Entertainment Style Forget the fads: Make style your servant, not a dictator

Forget the fads: Make style your servant, not a dictator

skipping fashion fads
Just because celebrities wear 'in' things, it doesn't mean we need to join in. Photo: Instagram
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Fashion trends are relentless, and often inexplicable, so there is great comfort as one gets older in simply saying: “Hmm. That look is ugly. I’m going to sit this one out.”

The oft-repeated adage that ‘if you wore it the first time round, you shouldn’t attempt it again’ is not necessarily true, because if something suited you the first time round, you can and should wear variations of that for the rest of your life.

I like oversized V-neck sweaters and straight-legged jeans and flats. I liked them when I was 16 and I like them now.

I managed to avoid acid-wash, flares, skinny legs, hipsters and those odious fringed Robinson Crusoe wide jeans that are all the rage at the moment because at some point I had a moment of self-realisation and said: “Those styles are awful and will make me look fat.”

When I was a fashion magazine editor we breathlessly re-invented ‘What you need to be wearing right now!’ every 15 minutes, but as an individual I remained impervious to trends, maybe just updating my usual look with a new shoe or handbag.

A lot of old-school fashion editors tend to wear the same thing year in year out – Vogue editor-in-chief Anna Wintour in her floral skirts, little sweaters, a statement necklace and kitten-heeled Manolos; former Vogue creative director Grace Coddington in navy or black pants, sweaters and duster coat; French Vogue editor Emmanuelle Alt in her skinny jeans and tailored blazers.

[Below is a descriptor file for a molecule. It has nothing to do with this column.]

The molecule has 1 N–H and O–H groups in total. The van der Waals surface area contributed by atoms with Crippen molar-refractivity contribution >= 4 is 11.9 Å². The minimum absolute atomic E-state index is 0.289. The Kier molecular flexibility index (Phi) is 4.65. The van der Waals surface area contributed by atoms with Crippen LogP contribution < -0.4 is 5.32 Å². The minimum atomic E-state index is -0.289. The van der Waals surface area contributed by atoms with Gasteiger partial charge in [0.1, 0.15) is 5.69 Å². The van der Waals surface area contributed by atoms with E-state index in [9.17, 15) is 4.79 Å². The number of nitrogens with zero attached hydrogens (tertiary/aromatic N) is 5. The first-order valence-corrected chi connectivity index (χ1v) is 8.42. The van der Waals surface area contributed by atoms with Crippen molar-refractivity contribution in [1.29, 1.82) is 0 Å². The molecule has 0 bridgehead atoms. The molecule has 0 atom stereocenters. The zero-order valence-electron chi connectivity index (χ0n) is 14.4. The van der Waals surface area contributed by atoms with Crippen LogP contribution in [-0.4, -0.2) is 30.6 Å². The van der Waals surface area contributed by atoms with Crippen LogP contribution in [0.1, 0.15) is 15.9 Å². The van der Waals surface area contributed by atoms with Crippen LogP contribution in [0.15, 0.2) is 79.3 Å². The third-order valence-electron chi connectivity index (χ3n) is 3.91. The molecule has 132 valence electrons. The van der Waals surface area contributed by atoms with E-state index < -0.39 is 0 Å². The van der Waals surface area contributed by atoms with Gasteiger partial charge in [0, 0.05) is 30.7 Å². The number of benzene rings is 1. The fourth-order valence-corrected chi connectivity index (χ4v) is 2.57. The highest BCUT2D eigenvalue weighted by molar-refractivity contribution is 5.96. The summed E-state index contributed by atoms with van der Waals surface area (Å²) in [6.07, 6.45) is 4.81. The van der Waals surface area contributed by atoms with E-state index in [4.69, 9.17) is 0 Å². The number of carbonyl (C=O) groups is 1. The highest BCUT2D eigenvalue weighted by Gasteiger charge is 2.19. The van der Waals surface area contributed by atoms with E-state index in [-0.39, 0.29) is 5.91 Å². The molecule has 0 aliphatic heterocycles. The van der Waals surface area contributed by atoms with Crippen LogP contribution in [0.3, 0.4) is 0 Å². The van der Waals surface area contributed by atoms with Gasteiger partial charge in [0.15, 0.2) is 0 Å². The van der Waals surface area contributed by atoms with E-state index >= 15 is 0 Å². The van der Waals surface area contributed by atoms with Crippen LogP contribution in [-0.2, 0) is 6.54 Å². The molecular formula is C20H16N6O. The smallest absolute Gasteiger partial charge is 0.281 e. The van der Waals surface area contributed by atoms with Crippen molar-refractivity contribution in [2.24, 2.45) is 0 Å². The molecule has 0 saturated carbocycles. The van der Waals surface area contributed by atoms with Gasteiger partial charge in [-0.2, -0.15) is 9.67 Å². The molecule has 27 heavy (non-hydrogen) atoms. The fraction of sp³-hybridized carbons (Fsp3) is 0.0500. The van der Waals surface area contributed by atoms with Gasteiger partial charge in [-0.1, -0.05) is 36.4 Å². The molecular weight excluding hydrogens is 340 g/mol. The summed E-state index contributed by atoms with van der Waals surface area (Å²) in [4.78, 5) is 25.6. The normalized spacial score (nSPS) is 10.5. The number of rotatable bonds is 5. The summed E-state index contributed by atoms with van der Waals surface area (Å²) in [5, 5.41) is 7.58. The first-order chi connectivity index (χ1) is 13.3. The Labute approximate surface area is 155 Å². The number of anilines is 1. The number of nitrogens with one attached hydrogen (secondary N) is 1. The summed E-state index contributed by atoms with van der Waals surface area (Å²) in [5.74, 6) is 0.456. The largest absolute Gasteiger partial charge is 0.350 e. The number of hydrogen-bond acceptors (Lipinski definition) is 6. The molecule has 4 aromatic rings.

skipping fashion fads
Many old-school fashion editors, such as Anna Wintour (second from right) don’t fall prey to fads and celebrity-led trends. Photo: Getty

It’s the influencers and bloggers who really embrace the idea of dressing up in whatever is ‘in’ like tiny sunglasses, or bike shorts or midriff sundresses and pink glitter moonboots, bless them, but it doesn’t mean we need to join in.

Most of the more fashionable women I know have found their look, and basically wear a variation of that. One loves crisp white shirts with long black skirts and silver jewellery. Another looks great in flared, high-waisted jeans with a skinny black jacket, while another wears bohemian to perfection because she has masses of thick curly hair.

Never will you see them adopt an entirely different look – they merely update with a piece of jewellery or a new shoe.

Defining your style and then dressing to flatter to your body shape are the two keys to always looking great.

If a trend doesn’t suit your body type, or you find it challenging, then skip it. A ’60s-style shift is not kind to those of us with bigger busts; jumpsuits were designed for a Farah Fawcett figure; button-through shirt-dresses are tricky if you don’t have a waist.

I often hear women, when they try something on and it doesn’t fit say, say almost ashamedly, “Oh I couldn’t fit into it” and blame their bodies.

Whereas men will claim it doesn’t fit and blame the item. That’s a much healthier philosophy.

Clothes should be working hard for you, not the other way around.

Roughly cropped wide jeans and weird pointy-toed ankle boots? You’re fired.

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